Thursday, October 7

"Anarchist in the Library" review — beyond the Anarchy

I'm currently still reading Anarchist in the Library, but I stumbled upon an interesting critical review by Adena Levin. It has a particularly interesting take that goes well beyond the labeling of P2P services as anarchy. In my opinion the most interesting thing Adena talks about is "the rise of mainstream folk culture" through new "networks of influence that are shaped by taste, by opinion, by identity, by personal connection, [and] by mentorship."
The bigger problem with defining file-sharing as anarchy is that it focuses on what's absent -- central control; rather than what is present -- strong and shifting networks of cultural influence.

After a brief historical period dominated by mass media, we're seeing a revival of folk culture, with new forms of peer cultural sharing and creation -- file sharing, blogging, mashups. The trend has been growing since the advent of cheap photocopiers and cheap videocameras, and accelerating with cheap distribution and improved tools for sharing taste and collaborating.

The portrayal of culture as anarchy is a Romantic notion, shaped by the ideal of the artists as lone rebels or dissident cliques. That concept itself is the result of the mass media dominance. Artists see themselves as an embattled minority, then their work gets co-opted into mass media (Lennon's Revolution selling sneakers).

With the rise of mainstream folk culture, though, the interesting structural observation isn't the lack of central control. It's the emergence of networks of influence that are shaped by taste, by opinion, by identity, by personal connection, by mentorship.

Vaidhyanathan laments the lack of community formed around Napster. But that was just immaturity. We're just inventing tools for groupforming around shared preferences and collaborative creation. Flickr has cool tools for building groups around sharing pictures. If Napster was allowed to live, if music-sharing were legal, we'd see faster growth of social software around music.
In my opinion it is important to note that while new peer-to-peer systems are seemingly anarchical, they are not and we need to move beyond this shallow understanding and study how they embrace the "semingly anarchical interests of masses" and turn them into a viable and even traditional product.

Peer systems are merely systems that try to embrace the "anarchy of the masses" and solidify it toward a common good in exactly the way our forefathers intended the modern corporation to do. Most are infact quite scientific in nature based on principals 100's of years old inmeshed with razzle dazzel technology. The primary difference between traditional free market systems and these new systems is a quantum leap in efficiency do technological advance, which lowers all costs, barriers, and boundries thus allowing for a whole new frontier of non-monetary incentive structures which some incumbent parties cannot seem to come to terms with.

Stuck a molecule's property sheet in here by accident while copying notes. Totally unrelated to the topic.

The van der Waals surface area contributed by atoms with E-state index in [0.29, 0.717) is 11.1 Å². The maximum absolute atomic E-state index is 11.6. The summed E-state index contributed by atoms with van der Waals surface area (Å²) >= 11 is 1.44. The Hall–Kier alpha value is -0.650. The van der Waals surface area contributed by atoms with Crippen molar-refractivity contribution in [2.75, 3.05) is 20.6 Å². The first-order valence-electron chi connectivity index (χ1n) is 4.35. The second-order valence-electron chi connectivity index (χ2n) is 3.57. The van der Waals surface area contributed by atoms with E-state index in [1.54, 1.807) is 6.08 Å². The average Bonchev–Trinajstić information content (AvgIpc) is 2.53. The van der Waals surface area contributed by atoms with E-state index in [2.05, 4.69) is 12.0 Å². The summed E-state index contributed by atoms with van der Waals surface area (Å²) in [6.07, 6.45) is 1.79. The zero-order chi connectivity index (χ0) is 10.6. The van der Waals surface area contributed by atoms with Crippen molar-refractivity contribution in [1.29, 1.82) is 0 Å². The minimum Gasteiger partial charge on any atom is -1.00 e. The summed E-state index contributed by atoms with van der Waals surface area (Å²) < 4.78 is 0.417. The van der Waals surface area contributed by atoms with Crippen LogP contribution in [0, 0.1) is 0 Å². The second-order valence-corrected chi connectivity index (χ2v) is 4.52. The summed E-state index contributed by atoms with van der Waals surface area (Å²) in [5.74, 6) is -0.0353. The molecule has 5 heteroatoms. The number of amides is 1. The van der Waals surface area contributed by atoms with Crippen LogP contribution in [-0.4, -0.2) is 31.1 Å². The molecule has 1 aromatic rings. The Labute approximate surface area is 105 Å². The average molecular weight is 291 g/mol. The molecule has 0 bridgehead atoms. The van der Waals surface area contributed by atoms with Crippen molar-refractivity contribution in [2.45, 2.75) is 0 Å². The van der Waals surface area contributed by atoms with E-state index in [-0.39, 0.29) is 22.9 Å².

That a very few of the most popular of these marketplaces do not offer an agreeable monetary incentive to producers does not mean the nature or ideology posed by P2P systems is anarchy. They are in fact far from it and if we can unshackle ourselves from the current debate which is dominated by a very few P2P players and a very few peddlers of cultural artifact then there is a huge new frontier of opportunity open to us in which we me may obsolete both these camps. The long term exploration of how these systems derive value from the "anarchy of the masses" not only offers us great opportunity, but will certainly give us a new understanding of what anarchy is and is not.

In closing I'd like to reiterat Adena's following statement in my own words. "If Napster was allowed to live, if music-sharing were legal, we'd see faster growth of social software around music."

If we can establish a peer system for the legitimized, legal and open sharing of intellectual works suitable to the masses we could slowly create the critical mass necissary to draw popular culture back out of the recess of the dark net to the open web where collaboration and debate around music and cultural artifacts can fulfill the promise of a renasaince of innovation and culture expected of this great new medium.

We don't need the permission of incumbent media corporations to build these new systems. The content is already out there it just needs a marketplace.

Read the original postBookBlog: Anarchist in the Library

On a side note and probably more interesting than my comments or the review is the fact that the author Siva Vaidhyanatha chose to join in to defend his work and thank the reviewer.

Finally, there is an one other excellent post by Adena analyzing Siva's previous book and that of Jessica Litman's book "Digital Copyright: Protecting IP on the Internet".

Thank you Siva and Adena for lending the public your words for debate. I hope my small contribution does you justice in progressing this debate.

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